Methods for Field Study

Method #1 (Line Intercept) Method #2 (Strip Intercept) Method #3 (Plot Sampling)

Method #1 ~ Line Intercept Transect

"Data are tabulated on the basis of plants lying on a straight line cutting across the community under study (Bibliography #1). While a survey may only examine plants, our goal was to identify all types of ground cover. (See headings on data collection form). For this study, we randomly selected our one hectare plot and established the center. Along the randomly selected compass heading, we laid out our 100 meter measuring tape, 50 meters off of center. The other half of our team performed the same operation perpendicular to the center of our tape. (See site layout). We reviewed our data collection sheet to insure that our data collection methods and identification were consistent. Then each team took readings at 1 meter intervals along their respective intercepts, resulting in 200 total data points.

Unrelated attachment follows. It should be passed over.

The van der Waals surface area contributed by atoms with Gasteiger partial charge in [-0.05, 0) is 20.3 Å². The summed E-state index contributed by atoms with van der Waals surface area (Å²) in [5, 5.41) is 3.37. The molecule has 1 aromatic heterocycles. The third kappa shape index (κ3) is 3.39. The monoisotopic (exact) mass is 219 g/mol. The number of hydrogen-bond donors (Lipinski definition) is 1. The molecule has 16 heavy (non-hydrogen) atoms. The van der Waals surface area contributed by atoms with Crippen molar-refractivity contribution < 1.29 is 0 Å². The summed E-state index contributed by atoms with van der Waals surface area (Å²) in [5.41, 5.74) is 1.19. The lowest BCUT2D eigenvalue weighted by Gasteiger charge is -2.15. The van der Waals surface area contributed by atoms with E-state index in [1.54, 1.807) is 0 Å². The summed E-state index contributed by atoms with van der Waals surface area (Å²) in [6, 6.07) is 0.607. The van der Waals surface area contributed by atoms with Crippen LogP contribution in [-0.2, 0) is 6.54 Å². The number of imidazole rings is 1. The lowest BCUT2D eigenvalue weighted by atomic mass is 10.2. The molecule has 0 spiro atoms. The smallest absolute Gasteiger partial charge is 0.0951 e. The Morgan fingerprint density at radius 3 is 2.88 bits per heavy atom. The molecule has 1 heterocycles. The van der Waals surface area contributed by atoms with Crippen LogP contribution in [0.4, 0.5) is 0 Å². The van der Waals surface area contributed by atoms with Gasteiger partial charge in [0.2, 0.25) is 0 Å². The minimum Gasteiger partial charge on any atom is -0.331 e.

Method #2 ~ Strip Transect

"A strip census involves walking a line established through an area and recording individuals observed from that line (Bibliography #1). Employing the same transect described above, this method required that we take readings at 10 meter intervals. At the 10 meter interval, we laid a meter stick perpendicular to the transect. The meter stick intercepted the transect at the 50 centimeter mark allowing us to take 5 readings to the right and left of the center at each decimeter. By taking readings at 0, 10, 20, 30, 40, 60, 70, 80, 90, and 100 centimeters, one avoids duplication of the line intercept reading. This resulted in 200 total data points.


Method #3 ~ Plot Sampling (Quadrat)

"In plot sampling, one takes a manageable area of known size and identifies, counts, and often measures all individuals within it (Bibliography #1). We randomly chose four plots to survey. (See site layout for locations of plots.) The predetermined size of each plot was 5 meters by 2 meters. In order to achieve 50 data points in each plot, we laid out a grid at 0.5 meter intervals. We established and staked the 4 corners of a plot, marking the perimeter with string. Using a meter stick, we staked and flagged each 0.5 meter along the perimeter. We then ran our string horizontally and vertically, creating a gird with data collection points at each intersection. This resulted in 50 data points per grid. Since there were 4 grids, this resulted in 200 total data points.




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